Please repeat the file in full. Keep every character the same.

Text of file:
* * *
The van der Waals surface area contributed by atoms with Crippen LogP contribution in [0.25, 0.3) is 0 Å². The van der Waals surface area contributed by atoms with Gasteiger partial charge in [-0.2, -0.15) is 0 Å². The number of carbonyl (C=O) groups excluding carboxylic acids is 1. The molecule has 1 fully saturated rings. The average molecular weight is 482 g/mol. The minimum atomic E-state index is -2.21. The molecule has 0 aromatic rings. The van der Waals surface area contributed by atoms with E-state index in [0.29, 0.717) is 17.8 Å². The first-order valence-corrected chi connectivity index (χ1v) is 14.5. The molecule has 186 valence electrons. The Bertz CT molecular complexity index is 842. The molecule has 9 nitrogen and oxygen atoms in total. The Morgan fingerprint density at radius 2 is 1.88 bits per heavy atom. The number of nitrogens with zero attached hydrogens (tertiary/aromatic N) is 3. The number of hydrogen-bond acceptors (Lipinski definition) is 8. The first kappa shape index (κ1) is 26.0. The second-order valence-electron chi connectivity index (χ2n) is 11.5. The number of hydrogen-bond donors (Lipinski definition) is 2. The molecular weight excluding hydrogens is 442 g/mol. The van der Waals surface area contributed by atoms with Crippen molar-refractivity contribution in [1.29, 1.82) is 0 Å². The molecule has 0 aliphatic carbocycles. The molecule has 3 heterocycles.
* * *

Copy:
The van der Waals surface area contributed by atoms with Crippen LogP contribution in [0.25, 0.3) is 0 Å². The van der Waals surface area contributed by atoms with Gasteiger partial charge in [-0.2, -0.15) is 0 Å². The number of carbonyl (C=O) groups excluding carboxylic acids is 1. The molecule has 1 fully saturated rings. The average molecular weight is 482 g/mol. The minimum atomic E-state index is -2.21. The molecule has 0 aromatic rings. The van der Waals surface area contributed by atoms with E-state index in [0.29, 0.717) is 17.8 Å². The first-order valence-corrected chi connectivity index (χ1v) is 14.5. The molecule has 186 valence electrons. The Bertz CT molecular complexity index is 842. The molecule has 9 nitrogen and oxygen atoms in total. The Morgan fingerprint density at radius 2 is 1.88 bits per heavy atom. The number of nitrogens with zero attached hydrogens (tertiary/aromatic N) is 3. The number of hydrogen-bond acceptors (Lipinski definition) is 8. The first kappa shape index (κ1) is 26.0. The second-order valence-electron chi connectivity index (χ2n) is 11.5. The number of hydrogen-bond donors (Lipinski definition) is 2. The molecular weight excluding hydrogens is 442 g/mol. The van der Waals surface area contributed by atoms with Crippen molar-refractivity contribution in [1.29, 1.82) is 0 Å². The molecule has 0 aliphatic carbocycles. The molecule has 3 heterocycles.